Featured News



Wet weather and soybean stand

By Laura Lindsey, Alexander Lindsey, Ohio State University Extension

Saturated soils after soybean planting can cause uneven emergence and stand reductions of varying extent depending on the stage of the soybean plant and other environmental factors including temperature and duration of saturated conditions. Additionally, increased disease incidence may further reduce plant stand.

Saturated soil prior to germination: While soil moisture is necessary for germination, soybean seeds will not germinate when soils are saturated because oxygen is limiting.

Saturated soil during germination: Saturated soils during soybean germination may cause uneven emergence. In a laboratory study, soybean germination was reduced by ~15% after only one hour of flood conditions (Wuebker et al., 2001). After 48 hours of flood conditions, soybean germination was reduced 33% to 70% depending on when imbibition (seed taking up water) began relative to the flooding conditions. Practically, for Ohio, this means if soybean seeds were further along in the germination process when flooding occurred, the seeds will be more susceptible to flooding stress.… Continue reading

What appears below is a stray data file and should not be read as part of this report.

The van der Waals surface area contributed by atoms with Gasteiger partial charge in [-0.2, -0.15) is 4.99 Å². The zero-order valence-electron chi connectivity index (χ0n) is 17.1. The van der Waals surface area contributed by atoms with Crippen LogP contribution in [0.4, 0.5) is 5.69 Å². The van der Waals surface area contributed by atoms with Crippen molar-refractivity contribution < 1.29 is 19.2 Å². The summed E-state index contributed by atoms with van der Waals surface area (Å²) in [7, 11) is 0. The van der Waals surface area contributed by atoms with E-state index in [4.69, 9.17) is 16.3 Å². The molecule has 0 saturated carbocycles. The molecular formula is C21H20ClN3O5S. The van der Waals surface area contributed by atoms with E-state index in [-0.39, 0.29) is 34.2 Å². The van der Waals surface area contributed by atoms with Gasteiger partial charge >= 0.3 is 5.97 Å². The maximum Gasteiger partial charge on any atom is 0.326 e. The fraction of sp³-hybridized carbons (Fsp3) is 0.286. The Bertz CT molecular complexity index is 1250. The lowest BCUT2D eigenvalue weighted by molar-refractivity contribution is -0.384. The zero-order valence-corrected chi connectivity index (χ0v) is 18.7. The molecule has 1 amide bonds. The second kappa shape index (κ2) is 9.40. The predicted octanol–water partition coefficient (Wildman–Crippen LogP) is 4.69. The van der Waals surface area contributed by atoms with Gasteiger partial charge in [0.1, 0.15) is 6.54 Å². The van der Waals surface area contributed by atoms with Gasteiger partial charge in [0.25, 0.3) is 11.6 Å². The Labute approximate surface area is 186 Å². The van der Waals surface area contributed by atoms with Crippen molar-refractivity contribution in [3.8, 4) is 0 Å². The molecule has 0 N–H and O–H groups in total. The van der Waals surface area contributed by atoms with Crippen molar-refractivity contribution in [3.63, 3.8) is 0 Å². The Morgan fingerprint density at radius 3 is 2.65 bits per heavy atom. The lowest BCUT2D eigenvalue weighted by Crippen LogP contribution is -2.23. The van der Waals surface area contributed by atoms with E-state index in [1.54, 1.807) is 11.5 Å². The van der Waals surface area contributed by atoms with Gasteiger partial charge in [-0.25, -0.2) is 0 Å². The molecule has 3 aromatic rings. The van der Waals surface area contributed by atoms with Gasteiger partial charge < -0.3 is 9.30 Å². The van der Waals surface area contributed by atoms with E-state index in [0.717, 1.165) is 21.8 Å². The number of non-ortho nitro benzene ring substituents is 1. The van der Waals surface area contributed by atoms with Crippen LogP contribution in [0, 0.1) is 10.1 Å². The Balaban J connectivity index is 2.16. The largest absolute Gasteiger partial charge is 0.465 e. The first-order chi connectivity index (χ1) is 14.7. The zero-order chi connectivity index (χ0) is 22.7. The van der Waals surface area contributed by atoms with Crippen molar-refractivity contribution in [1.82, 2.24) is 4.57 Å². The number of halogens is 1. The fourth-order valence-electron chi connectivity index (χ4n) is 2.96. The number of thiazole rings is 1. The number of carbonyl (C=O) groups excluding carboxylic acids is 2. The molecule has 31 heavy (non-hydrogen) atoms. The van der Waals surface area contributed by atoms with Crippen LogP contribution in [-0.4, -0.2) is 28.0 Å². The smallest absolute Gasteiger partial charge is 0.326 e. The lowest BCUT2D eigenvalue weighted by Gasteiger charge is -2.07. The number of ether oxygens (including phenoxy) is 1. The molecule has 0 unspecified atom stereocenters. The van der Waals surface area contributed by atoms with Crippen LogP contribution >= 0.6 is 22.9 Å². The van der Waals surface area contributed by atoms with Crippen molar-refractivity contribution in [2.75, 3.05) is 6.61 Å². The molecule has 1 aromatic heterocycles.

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Have SCN sorrows been drowned in soggy fields?

Farmers looking for any bit of good news in all of the rain-soaked suffering this spring are asking if the extreme overabundance of moisture has drowned Soybean Cyst Nematode (SCN).

“Unfortunately, the answer is no,” said Greg Tylka, Iowa State University nematologist and leader of The SCN Coalition.

Nematodes are worms (animals) that require oxygen.

“They absorb oxygen through their body wall or cuticle, which is made almost exclusively of proteins (and no chitin),” he said. “Waterlogged soils may have greatly reduced levels of oxygen. But many plant-parasitic nematodes, including SCN, can survive long periods of time with little oxygen.”